Cup us, till the world go round!

Cees. What would you more? -Pompey, good

. : night. Good brother, Let me request you off: our graver business Frowns at his levity.-Gentle lords, let's part; You see, we have burnt our cheeks: strong Eno

barbe Is weaker than the wine; and mine own tongue Splits what it speaks: the wild disguise hath almost

5 The holding every man shall bear,] To bear the burden, or, as it is here called, the holding of a song, is the phrase at this day."

om with pink eyne:] Dr. Johnson, in his Dictionary, says a pink eye is a small eye, and quotes this passage for his authority. I Pink eyne, however, may be red eyes: eyes inflamed with drinking, are very well appropriated to Bacchus.

Antick'd us all. What needs more words? Good

' night.-
Good Antony, your hand.

I'll try you o’the shore.
Ant. And shall, sir: give's your hand.
Pom. .

O, Antony, You have my father's house, -—But what? we are

friends: Come, down into the boat. Eno.

Take heed you fall not.Exeunt POMPEY, CÆSAR, Ant. and Attendants. Menas, I'll not on shore..

Men. ... No, to my cabin. These drums!--these trumpets, flutes! what!Let Neptune hear we bid a loud farewell To these great fellows: Sound, and be hang'd,

sound out. . .

[A Flourish of Trumpets, with Drums. Eno. Ho, says'a!—There's my cap.

Ho!-noble captain! Come.



" ACT III.-. SCENE I. A Plain in Syria.

Enter VENTIDIUS, as after Conquest, with SILIUS,
I and other Romans, Officers, and Soldiers; the dead
** Body of PACORUS borne before him.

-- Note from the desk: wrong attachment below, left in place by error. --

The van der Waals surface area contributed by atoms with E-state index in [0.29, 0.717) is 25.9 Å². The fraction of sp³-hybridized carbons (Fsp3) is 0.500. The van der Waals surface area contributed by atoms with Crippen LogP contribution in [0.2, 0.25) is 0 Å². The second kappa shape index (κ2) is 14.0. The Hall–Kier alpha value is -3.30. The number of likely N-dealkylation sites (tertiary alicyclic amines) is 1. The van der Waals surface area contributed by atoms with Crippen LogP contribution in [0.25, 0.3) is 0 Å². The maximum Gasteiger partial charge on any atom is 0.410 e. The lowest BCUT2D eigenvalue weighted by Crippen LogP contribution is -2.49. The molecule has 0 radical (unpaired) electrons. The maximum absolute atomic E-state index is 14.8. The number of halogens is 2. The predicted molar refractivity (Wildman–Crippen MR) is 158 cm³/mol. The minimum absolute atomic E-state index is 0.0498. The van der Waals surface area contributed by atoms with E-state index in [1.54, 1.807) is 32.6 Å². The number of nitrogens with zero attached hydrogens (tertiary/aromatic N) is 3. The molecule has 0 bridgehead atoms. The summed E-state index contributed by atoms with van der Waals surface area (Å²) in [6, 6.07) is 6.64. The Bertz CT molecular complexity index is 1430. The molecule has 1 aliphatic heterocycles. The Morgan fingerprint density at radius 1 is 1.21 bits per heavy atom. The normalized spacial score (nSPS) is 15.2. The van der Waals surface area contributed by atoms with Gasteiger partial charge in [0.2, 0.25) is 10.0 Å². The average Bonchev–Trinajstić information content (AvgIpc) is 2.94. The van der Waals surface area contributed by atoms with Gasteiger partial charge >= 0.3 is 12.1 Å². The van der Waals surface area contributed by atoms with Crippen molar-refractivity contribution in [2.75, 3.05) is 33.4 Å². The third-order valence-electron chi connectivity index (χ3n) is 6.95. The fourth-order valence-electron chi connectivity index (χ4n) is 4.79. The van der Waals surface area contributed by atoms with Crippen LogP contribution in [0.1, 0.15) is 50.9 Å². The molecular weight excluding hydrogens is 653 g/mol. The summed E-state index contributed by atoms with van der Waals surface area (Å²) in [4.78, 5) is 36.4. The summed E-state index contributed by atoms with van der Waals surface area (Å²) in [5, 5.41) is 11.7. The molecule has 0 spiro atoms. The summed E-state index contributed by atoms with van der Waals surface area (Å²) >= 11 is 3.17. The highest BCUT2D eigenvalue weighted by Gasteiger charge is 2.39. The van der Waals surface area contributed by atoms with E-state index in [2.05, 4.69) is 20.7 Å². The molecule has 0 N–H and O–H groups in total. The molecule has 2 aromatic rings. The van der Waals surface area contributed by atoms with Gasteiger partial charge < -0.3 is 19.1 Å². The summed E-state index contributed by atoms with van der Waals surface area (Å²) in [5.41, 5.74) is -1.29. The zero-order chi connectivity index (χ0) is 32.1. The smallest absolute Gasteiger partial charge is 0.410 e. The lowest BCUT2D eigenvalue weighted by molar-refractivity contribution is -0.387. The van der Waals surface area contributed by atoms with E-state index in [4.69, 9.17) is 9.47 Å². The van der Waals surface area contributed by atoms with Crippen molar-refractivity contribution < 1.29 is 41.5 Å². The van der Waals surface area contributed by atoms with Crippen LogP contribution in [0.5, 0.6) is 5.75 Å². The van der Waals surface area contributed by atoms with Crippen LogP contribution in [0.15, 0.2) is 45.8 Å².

Ven. Now, darting Parthia, art thou struck;

and now
Pleas'd fortune does of Marcus Crassus' death
Make me revenger.-Bear the king's son's body

Before our army:-Thy Pacorus, Orodes,"
Pays this for Marcus Crassus.
Sil. .

Noble Ventidius, :: Whilst yet with Parthian blood thy sword is warm,

The fugitive Parthians follow; spur through Media, Mesopotamia, and the shelters whither The routed fly: so thy grand captain Antony...? Shall set thee on triumphant chariots, and Put garlands on thy head. Ven. . . ... O Silius, Silius, ". I have done enough: A lower place, note well, i May make too great an act: For learn this, Silius; Better leave undone, than by our deed acquire Too high a fame, when him we serve's away. Cæsar, and Antony, have ever won . . More in their officer, than person: Sossius, One of my place in Syria, his lieutenant, For quick accumulation of renown, Which he achiev'd by the minute, lost his favour. Who does i' the wars more than his captain can, Becomes his captain's captain: and ambition, The soldier's virtue, rather makes choice of loss, Than gain, which darkens him. I could do more to do Antonius good, But 'twould offend him; and in his offence Should my performance perish. Sil.

. Thou hast, Ventidius, That without which a soldier, and his sword, Grants scarce distinction. Thou wilt write to is. Antony ? ..

7- Thy Pacorus, Orodes,] Pacorus was the son of Orodes, King of Parthia. * That without which a soldier, and his sword,

Grants scarce distinction.] Grant, for afford. It is badly and obscurely expressed; but the sense is this: Thou hast that, Ventidius, which if thou didst want, there would be no distinction between thee and thy sword. You would be both equally cutting and senseless,